Philotimo (Love of Honour)
by Ninon Chrysochoos Prozonic and Robert Porter Lynch
Philotimos is a critical element in understanding the human co-creative foundation. Literally it means the “love of honor,” and carries a very special sense of honor, obligation, self respect and teamwork. It was considered as an “extremely sensitive region of men's souls that gives forth gallantry, nobility and moral pride; it is the sense of honor and dignity.”
Unfortunately, neither the word nor the idea has any English equivalent, and thus the concept has been largely lost in our culture.
As Alexander Makedon has described, the ancient term’s meaning was complex but essential to the functioning of the culture:
- “In ancient times, there was great public pressure to behave uprightly. It would be unthinkable that someone without integrity (honesty, justice, truthfulness) is admired…”
- “This emphasis on goodness is perfectly encapsulated in the ancient inscription "kalos k' agathos" on numerous Greek artifacts. Kalos k' agathos means, literally, "good and good," with one "goodness" referring to the [outward] social and personal "beauty" of the person being depicted on the artifact, usually an amphora, and the other to his [inner] moral and humanitarian excellence. One is inwardly looking to personal improvement, the other outwardly to the quality of his social relations.”
- “The term "philotimo" …..may be translated as an internalized inclination to do good, with a strong sense of social responsibility. (Etymologically, filotimo means "love of honor" =philos+timi, although the honor referred to is not merely external, or for "show" purposes, but a psychologically internalized yardstick of goodness, as in the ancient "kalos k agathos."
- “Few will deny that among modern Greeks, philotimo is not only widespread, but also highly desirable. By now it is considered almost a cliche that if you want Greek men to cooperate with you, then somehow you must appeal to their "philotimo," including their personal worth, or the degree to which what they are about to do is lofty. Modern Greek culture puts inordinate pressure on young people to acquire philotimo, often through their teacher's rhetorical exhortations to "act with philotimo." At others times, anyone may be asked by someone else such embarrassingly castigating questions as, "How could you act that way? Don't you have any philotimo left in you?"
- “By making them confront the possibility of their "aphilotimia" (a=lack of philotimo, or integrity), they are at once chastised, or, worse, threatened with virtual exclusion from civilized company. Furthermore, and perhaps most painful, to be branded as "aphilotimos" is sometimes even equated as being dispossessed of your true "Greek [culture]."
The power of Philotimo was extraordinary in that it bound the individual to a very high standard of behavior. Philatimo was not just an admired trait among Greek citizens, it was expected of them. The expectation was that all members of the society or community would first act in the interests of the greater good of the whole, not in their self interest.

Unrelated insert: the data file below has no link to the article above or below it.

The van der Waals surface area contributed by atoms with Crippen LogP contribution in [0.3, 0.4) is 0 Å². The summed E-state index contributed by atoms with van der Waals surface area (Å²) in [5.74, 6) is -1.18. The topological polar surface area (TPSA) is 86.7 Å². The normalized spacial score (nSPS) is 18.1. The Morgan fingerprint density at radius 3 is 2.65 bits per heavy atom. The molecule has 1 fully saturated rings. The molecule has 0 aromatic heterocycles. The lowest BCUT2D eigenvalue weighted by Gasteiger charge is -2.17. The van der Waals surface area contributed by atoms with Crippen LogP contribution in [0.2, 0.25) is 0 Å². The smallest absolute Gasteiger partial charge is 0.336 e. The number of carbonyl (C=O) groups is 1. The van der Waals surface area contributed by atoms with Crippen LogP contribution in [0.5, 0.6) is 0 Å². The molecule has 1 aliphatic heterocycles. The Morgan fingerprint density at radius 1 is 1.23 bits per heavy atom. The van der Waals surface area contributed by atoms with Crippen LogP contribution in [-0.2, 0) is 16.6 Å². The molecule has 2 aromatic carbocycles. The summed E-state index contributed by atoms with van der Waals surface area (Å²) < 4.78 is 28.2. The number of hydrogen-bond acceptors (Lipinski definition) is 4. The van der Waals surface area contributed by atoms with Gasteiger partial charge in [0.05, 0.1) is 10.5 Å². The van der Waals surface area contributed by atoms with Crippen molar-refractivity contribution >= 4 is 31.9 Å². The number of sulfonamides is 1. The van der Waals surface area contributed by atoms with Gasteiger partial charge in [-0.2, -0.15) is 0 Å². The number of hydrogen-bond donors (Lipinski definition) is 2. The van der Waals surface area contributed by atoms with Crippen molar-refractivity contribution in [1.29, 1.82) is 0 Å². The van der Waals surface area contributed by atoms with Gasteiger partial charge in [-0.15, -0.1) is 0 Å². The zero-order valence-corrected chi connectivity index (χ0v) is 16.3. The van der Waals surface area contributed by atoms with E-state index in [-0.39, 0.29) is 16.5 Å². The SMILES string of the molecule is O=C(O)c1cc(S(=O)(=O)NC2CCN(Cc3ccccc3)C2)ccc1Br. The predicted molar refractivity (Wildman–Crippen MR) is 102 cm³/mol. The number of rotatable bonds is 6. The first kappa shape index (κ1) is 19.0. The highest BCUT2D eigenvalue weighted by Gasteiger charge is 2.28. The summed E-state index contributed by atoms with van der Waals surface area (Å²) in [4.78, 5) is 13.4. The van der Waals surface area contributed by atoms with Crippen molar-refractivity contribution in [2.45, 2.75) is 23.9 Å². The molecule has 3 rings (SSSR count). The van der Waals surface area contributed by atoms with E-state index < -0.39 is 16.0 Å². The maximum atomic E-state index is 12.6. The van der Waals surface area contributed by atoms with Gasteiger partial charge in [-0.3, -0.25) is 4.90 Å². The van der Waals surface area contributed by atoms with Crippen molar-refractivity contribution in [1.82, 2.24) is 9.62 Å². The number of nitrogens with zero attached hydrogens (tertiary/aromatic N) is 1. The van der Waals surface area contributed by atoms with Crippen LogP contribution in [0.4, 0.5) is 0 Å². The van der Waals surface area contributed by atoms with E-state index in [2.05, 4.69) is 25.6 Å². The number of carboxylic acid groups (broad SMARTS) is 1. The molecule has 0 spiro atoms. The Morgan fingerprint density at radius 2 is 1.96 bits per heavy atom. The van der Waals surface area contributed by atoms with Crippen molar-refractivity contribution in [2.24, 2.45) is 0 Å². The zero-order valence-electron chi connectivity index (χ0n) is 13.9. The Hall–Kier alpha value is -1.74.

And anyone who violated the honor code of Philotimos would be branded a heretic, labeled with the scarlet letter “A” for Atimia - which means unscrupulous, dishonest, dishonourable, like a weasel and a fox etc.. The consequences of atima were severe: excommunication – to be ostracized or exiled from one’s community for violating the “common unity.” As my colleague Ninon says:
- “In ancient Greece - the very worse thing that could happen to a man was to lose his 'timiotita' (from the word 'atimia') meaning lose his honesty.. men were judged for their moral traits.. and lost their civic rights when accused of 'atimia' They were thrown out of Athens and had no rights.. They did not have to be caught killing, or stealing to be branded 'atimos' - Athenians had to cast 6000 votes in order to judge someone.. Everyone voted. If 6000 people voted you were dishonourable, you just lost your civic rights and had to leave Athens and go into exile!! Moral values during that era were far more important to ancient Greeks than anything else! It was very important to them from a religious stand point to live a very honourable and virtuous life. They believed that if they lived and acted honourably, would reach a superior 'level' of virtue, which would give them happiness.”
Philotimos was the principle source of trust that enabled the group to overcome their fear of betrayal, their fear that one person’s unscrupulous or selfish desire would supersede the greater good of the whole. Aristotle observed that that all human actions have one or more of these seven causes:
Chance Nature Compulsion Habit Reason Passion Desire
Of these seven, if Reason and “constructive” desire were to prevail over compulsion, passion, old habits, chance, and “destructive” desire, then any group must adhere to a code of honor which would form the covenant of cooperation.
The implications of this idea/ideal on any community, team, or alliance today are profound. Those who break the bond of virtue by violating honor, respect, and love for one another can no longer play in the game. Those who play by the rules of honor will cherish the greater good – all for one, one for all – thus being released from the bondage of fear of betrayal, released to explore the unknown together.